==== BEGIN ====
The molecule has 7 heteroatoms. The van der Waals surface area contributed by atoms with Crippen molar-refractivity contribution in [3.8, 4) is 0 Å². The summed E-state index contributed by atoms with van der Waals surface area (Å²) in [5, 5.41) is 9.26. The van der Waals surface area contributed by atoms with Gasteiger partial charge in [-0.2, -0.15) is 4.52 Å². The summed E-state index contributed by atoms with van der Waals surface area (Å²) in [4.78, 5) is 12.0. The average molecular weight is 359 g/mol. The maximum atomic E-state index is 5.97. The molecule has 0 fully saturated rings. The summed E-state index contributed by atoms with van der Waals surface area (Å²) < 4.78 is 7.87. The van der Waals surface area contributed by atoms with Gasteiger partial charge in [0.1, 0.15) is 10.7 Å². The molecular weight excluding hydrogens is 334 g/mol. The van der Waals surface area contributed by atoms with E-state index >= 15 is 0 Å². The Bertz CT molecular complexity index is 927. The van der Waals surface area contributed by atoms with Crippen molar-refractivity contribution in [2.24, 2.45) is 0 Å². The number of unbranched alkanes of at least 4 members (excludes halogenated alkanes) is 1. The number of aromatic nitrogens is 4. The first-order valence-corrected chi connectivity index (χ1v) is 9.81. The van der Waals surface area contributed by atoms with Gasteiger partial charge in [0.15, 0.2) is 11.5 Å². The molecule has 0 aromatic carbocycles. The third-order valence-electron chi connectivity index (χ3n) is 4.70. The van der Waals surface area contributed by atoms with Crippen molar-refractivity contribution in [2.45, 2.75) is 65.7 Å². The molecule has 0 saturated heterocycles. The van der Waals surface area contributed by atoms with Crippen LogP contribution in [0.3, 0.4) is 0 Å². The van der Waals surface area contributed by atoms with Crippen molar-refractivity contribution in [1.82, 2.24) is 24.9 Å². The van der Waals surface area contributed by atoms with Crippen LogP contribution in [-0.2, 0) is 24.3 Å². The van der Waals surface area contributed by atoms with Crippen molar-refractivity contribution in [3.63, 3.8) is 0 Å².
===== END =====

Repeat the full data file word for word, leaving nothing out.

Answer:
The molecule has 7 heteroatoms. The van der Waals surface area contributed by atoms with Crippen molar-refractivity contribution in [3.8, 4) is 0 Å². The summed E-state index contributed by atoms with van der Waals surface area (Å²) in [5, 5.41) is 9.26. The van der Waals surface area contributed by atoms with Gasteiger partial charge in [-0.2, -0.15) is 4.52 Å². The summed E-state index contributed by atoms with van der Waals surface area (Å²) in [4.78, 5) is 12.0. The average molecular weight is 359 g/mol. The maximum atomic E-state index is 5.97. The molecule has 0 fully saturated rings. The summed E-state index contributed by atoms with van der Waals surface area (Å²) < 4.78 is 7.87. The van der Waals surface area contributed by atoms with Gasteiger partial charge in [0.1, 0.15) is 10.7 Å². The molecular weight excluding hydrogens is 334 g/mol. The van der Waals surface area contributed by atoms with E-state index >= 15 is 0 Å². The Bertz CT molecular complexity index is 927. The van der Waals surface area contributed by atoms with Crippen molar-refractivity contribution in [2.24, 2.45) is 0 Å². The number of unbranched alkanes of at least 4 members (excludes halogenated alkanes) is 1. The number of aromatic nitrogens is 4. The first-order valence-corrected chi connectivity index (χ1v) is 9.81. The van der Waals surface area contributed by atoms with Gasteiger partial charge in [0.15, 0.2) is 11.5 Å². The molecule has 0 aromatic carbocycles. The third-order valence-electron chi connectivity index (χ3n) is 4.70. The van der Waals surface area contributed by atoms with Crippen molar-refractivity contribution in [2.45, 2.75) is 65.7 Å². The molecule has 0 saturated heterocycles. The van der Waals surface area contributed by atoms with Crippen LogP contribution in [0.3, 0.4) is 0 Å². The van der Waals surface area contributed by atoms with Crippen molar-refractivity contribution in [1.82, 2.24) is 24.9 Å². The van der Waals surface area contributed by atoms with Crippen LogP contribution in [-0.2, 0) is 24.3 Å². The van der Waals surface area contributed by atoms with Crippen molar-refractivity contribution in [3.63, 3.8) is 0 Å².